You are correct about the Disciple study series, it is formational in intent but at the same time offers opportunity to find a more exegetical way of getting to the facts of truth. It is also formed to be accessible to a broad range of students, many of whom have not been exposed to a language of the study we are about to embark upon. I would hope that our class and this approach to critical scholarship study will invite the opportunity of truth revealing formation as well.

      I have found that those things which challenge my understanding in the past have so far been gifts for new ways of seeing, which to me are acts of transformation.

      It will be exciting for sure. Looking forward to what may come.

      Thank you for your comments and thoughts.

      • Thanks Jane.

        I see you mentioned Disciple BS in your post as well. I am blessed to have had the opportunity to lead a Disciple class every year since 1999. As I look back I wonder what I said to those early classes. I have much more to offer now. At least I am confident that the D course would not let ruin folks severely 🙂

        I really enjoyed Dr. Lester’s lectures on the TaNaK. I look forward to sharing more as we progress.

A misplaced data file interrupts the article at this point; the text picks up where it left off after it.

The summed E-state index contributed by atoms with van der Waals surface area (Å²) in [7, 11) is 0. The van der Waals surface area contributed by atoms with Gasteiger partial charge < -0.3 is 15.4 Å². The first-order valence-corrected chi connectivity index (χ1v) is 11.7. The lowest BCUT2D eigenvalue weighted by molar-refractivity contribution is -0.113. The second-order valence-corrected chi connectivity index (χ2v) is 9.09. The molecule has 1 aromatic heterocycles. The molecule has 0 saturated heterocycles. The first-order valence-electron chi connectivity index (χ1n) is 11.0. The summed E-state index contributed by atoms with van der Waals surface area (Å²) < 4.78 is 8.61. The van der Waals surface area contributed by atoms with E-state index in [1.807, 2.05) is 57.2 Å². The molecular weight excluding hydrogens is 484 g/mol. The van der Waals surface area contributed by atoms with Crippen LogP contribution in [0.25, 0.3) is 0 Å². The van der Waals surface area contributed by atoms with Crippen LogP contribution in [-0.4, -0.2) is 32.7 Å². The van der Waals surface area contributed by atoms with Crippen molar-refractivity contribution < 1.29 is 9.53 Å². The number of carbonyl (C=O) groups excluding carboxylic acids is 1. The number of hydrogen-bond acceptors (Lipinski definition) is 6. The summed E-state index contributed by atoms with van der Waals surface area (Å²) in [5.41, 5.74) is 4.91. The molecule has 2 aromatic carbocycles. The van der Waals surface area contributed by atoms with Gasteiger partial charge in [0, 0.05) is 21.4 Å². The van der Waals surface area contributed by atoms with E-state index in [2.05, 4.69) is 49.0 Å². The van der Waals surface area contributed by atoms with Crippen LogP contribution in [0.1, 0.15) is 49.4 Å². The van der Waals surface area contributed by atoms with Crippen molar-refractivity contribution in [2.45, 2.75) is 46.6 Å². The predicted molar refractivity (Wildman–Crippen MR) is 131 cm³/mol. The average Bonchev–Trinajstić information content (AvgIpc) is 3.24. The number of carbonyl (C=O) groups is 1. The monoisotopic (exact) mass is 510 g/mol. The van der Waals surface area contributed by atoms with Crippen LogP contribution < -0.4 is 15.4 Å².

Blessings!

    • Will,

      Do you know of any biblical story that can survive all of Brown’s Rules of Thumbs? I’ve been trying to find one, since reading Brown, but am not having any luck.

      Hopefully,

      John

      • Hi John,
        See my comment above, where you put the same question to another student.
        Brooke

      • Hi John,

        I do not believe Brown’s Rules are meant to apply in their entirety to particular biblical stories/narratives. In fact, many of the “rules” contain the words, “…is/are not always…”. This seems to give anoption as to appying the rule or not.

        In his conclusion, Brown seems to emphasis the importance of the “teachers” application and interpretation rather than a black or white / yes or no application of the rules.

        So…no. I have not found “any biblical story” that can stand up to “all” of the rules. 🙂

      • John,

        It may be helpful to think of the “Rules of Thumb” not so much as a way to test the biblical text as a way to approach it and approach the task of biblical interpretation.

  4. Hello John,

    Sorry to be so late in jumping in on this stream of conversation regarding your question of Biblical story to survive the Rules of Thumb.

    My quick answer is no. All of the rules come from different perspectives and points of view. I think there would be one at least that would challenge any story or part of scripture.